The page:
8th – J.J. Hitt, Calhoun County

9th – Matthew Baxter, Stone County

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Two young women display a lamb in a show ring.
Filed Under: 4-H, 4-H Livestock Program, Youth Livestock February 11, 2022

JACKSON, Miss. -- Lily and Emma Grace Putnam raised their Mississippi-bred reserve champion lamb in their Sunflower County pasture, which they recently finished fencing in with the help of loans and grants.

“We have always had the land and have been pasturing it in piece by piece as we’ve been able to, but we needed to complete the fencing this year so we could finish breeding our ewes,” said Lily Putnam, a Sunflower County 4-H’er based in Sunflower County. “The loan was helpful to me because we used it to buy equipment to get ready for lambing and start a breeding business.”

A goat stands in front of a fence.
Filed Under: 4-H, 4-H Livestock Program, Youth Livestock, Agriculture, Agri-business, Goats and Sheep June 10, 2021

Dairy goats make up a niche market of the Mississippi livestock industry, but their popularity is growing across the state. Interest has grown among 4-H livestock program members, people who participate in various other showmanship contests and people who want goat milk products.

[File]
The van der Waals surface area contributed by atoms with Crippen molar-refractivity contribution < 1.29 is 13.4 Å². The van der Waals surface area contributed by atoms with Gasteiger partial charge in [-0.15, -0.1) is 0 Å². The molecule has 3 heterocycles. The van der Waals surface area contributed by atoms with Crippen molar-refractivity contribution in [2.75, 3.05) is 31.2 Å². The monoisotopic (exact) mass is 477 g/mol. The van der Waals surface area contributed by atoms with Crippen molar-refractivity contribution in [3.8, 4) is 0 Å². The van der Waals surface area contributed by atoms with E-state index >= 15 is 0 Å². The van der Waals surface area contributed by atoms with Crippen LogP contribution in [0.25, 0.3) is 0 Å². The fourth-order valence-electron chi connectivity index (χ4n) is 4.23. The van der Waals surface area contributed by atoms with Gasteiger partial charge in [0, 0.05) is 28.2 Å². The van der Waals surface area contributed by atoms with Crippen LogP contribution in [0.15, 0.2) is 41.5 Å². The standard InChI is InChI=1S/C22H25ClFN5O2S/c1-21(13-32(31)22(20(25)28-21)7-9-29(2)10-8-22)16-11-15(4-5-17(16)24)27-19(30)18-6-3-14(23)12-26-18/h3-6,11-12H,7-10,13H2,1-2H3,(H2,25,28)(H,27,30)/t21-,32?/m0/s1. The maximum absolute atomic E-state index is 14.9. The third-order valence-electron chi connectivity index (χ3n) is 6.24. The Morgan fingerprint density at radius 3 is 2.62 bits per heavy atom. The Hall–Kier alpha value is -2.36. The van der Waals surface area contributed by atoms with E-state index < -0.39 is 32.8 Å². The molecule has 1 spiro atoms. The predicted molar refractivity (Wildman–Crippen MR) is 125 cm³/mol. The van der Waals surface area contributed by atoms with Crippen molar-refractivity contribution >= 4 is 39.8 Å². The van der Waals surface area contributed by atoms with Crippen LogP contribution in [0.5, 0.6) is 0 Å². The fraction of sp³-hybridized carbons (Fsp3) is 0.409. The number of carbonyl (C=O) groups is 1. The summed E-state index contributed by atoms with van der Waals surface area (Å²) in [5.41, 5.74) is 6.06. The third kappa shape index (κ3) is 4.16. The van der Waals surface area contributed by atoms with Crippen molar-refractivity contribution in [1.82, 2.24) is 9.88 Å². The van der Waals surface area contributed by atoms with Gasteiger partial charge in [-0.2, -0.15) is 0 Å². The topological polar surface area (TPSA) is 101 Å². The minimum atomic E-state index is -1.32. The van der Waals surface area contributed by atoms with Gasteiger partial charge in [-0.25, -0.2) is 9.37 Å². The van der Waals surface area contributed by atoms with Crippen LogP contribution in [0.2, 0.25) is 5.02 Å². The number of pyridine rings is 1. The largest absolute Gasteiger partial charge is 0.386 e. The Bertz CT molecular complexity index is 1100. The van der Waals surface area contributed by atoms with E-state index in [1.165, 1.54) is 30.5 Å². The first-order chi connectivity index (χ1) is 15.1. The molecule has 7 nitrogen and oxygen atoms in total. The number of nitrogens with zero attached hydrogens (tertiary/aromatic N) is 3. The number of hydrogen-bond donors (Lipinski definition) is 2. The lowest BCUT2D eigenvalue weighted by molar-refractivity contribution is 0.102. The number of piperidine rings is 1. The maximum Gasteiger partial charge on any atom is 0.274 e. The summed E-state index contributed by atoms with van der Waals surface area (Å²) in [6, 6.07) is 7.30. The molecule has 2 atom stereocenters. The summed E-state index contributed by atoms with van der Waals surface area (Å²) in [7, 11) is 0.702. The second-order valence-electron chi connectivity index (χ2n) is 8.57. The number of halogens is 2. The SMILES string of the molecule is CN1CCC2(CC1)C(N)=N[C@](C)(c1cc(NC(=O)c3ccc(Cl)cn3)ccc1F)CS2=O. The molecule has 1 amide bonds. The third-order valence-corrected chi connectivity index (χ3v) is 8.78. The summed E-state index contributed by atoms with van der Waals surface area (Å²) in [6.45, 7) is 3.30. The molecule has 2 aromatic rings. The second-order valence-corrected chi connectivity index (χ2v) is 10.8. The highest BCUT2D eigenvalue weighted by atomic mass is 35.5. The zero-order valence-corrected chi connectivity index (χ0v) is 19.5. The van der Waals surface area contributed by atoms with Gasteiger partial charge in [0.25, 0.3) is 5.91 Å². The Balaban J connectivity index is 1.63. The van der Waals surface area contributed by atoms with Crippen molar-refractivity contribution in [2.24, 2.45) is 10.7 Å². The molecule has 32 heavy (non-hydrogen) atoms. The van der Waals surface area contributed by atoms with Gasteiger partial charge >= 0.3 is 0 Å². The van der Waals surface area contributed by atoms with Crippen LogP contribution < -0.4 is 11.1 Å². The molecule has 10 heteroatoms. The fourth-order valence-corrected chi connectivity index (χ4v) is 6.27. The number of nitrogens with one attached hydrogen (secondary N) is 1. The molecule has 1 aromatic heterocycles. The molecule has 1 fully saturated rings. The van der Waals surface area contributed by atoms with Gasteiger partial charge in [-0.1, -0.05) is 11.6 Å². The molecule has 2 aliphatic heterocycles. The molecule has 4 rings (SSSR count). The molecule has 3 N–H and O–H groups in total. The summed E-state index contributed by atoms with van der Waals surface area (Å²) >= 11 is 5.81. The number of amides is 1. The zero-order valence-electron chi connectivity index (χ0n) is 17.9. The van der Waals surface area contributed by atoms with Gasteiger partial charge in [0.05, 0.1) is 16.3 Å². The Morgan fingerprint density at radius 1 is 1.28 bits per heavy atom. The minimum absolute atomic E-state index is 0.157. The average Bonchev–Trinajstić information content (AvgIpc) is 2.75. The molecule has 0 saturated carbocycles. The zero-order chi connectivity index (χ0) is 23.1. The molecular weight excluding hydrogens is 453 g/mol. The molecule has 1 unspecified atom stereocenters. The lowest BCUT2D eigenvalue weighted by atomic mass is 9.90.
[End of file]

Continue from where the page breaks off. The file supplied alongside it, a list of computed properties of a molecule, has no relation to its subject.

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Filed Under: 4-H Livestock Program, Youth Livestock, Volunteers, Youth Projects, Agriculture, Livestock February 8, 2019

 The Dixie National Sale of Junior Champions began in 1969 as a conversation between two Mississippi State University livestock specialists dedicated to building better youth through livestock programs.

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Filed Under: Youth Livestock, Dairy October 19, 2018

On a rainy day in early autumn, hundreds of people packed into the Mississippi State University Joe Bearden Dairy Center to learn where their milk, butter, yogurt, and ice cream come from. (File Photo by Kat Lawrence)

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Season 39 Show #19

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Thursday, June 25, 2015 - 7:00pm


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Thursday, November 14, 2019 - 7:00am
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Associate Extension Professor
Extension 4-H Livestock Specialist